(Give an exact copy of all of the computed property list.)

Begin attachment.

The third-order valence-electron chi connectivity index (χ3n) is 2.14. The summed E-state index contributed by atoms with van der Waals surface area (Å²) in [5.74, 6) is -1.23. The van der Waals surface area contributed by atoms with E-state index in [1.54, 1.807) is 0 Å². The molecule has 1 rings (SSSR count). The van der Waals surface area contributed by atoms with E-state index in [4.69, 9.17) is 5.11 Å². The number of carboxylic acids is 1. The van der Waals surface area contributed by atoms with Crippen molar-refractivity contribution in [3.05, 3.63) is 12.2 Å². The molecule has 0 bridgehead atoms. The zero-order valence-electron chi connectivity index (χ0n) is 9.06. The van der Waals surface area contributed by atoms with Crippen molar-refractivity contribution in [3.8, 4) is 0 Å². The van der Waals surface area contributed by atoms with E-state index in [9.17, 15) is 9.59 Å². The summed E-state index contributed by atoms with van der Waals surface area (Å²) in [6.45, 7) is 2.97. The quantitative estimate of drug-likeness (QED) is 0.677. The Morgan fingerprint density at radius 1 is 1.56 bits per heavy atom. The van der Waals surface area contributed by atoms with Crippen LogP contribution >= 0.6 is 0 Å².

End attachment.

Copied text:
The third-order valence-electron chi connectivity index (χ3n) is 2.14. The summed E-state index contributed by atoms with van der Waals surface area (Å²) in [5.74, 6) is -1.23. The van der Waals surface area contributed by atoms with E-state index in [1.54, 1.807) is 0 Å². The molecule has 1 rings (SSSR count). The van der Waals surface area contributed by atoms with E-state index in [4.69, 9.17) is 5.11 Å². The number of carboxylic acids is 1. The van der Waals surface area contributed by atoms with Crippen molar-refractivity contribution in [3.05, 3.63) is 12.2 Å². The molecule has 0 bridgehead atoms. The zero-order valence-electron chi connectivity index (χ0n) is 9.06. The van der Waals surface area contributed by atoms with Crippen molar-refractivity contribution in [3.8, 4) is 0 Å². The van der Waals surface area contributed by atoms with E-state index in [9.17, 15) is 9.59 Å². The summed E-state index contributed by atoms with van der Waals surface area (Å²) in [6.45, 7) is 2.97. The quantitative estimate of drug-likeness (QED) is 0.677. The Morgan fingerprint density at radius 1 is 1.56 bits per heavy atom. The van der Waals surface area contributed by atoms with Crippen LogP contribution >= 0.6 is 0 Å².